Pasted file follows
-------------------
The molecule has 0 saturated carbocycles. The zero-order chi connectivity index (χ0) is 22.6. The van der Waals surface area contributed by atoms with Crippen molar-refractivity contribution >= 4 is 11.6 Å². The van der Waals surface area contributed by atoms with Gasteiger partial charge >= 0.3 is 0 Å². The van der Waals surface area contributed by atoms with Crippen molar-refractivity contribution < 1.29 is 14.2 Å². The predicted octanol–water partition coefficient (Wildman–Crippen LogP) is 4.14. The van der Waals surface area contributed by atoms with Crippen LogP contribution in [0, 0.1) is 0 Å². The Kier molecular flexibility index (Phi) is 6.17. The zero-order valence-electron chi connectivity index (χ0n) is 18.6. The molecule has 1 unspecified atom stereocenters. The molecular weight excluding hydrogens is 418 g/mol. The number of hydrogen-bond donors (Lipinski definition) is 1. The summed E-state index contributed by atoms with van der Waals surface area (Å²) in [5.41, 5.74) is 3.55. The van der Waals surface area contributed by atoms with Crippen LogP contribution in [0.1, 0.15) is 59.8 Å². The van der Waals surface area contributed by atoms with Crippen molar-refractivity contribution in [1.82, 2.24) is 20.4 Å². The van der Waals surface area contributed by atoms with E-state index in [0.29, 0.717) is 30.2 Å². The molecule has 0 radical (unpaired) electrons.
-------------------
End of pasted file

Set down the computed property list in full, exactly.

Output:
The molecule has 0 saturated carbocycles. The zero-order chi connectivity index (χ0) is 22.6. The van der Waals surface area contributed by atoms with Crippen molar-refractivity contribution >= 4 is 11.6 Å². The van der Waals surface area contributed by atoms with Gasteiger partial charge >= 0.3 is 0 Å². The van der Waals surface area contributed by atoms with Crippen molar-refractivity contribution < 1.29 is 14.2 Å². The predicted octanol–water partition coefficient (Wildman–Crippen LogP) is 4.14. The van der Waals surface area contributed by atoms with Crippen LogP contribution in [0, 0.1) is 0 Å². The Kier molecular flexibility index (Phi) is 6.17. The zero-order valence-electron chi connectivity index (χ0n) is 18.6. The molecule has 1 unspecified atom stereocenters. The molecular weight excluding hydrogens is 418 g/mol. The number of hydrogen-bond donors (Lipinski definition) is 1. The summed E-state index contributed by atoms with van der Waals surface area (Å²) in [5.41, 5.74) is 3.55. The van der Waals surface area contributed by atoms with Crippen LogP contribution in [0.1, 0.15) is 59.8 Å². The van der Waals surface area contributed by atoms with Crippen molar-refractivity contribution in [1.82, 2.24) is 20.4 Å². The van der Waals surface area contributed by atoms with E-state index in [0.29, 0.717) is 30.2 Å². The molecule has 0 radical (unpaired) electrons.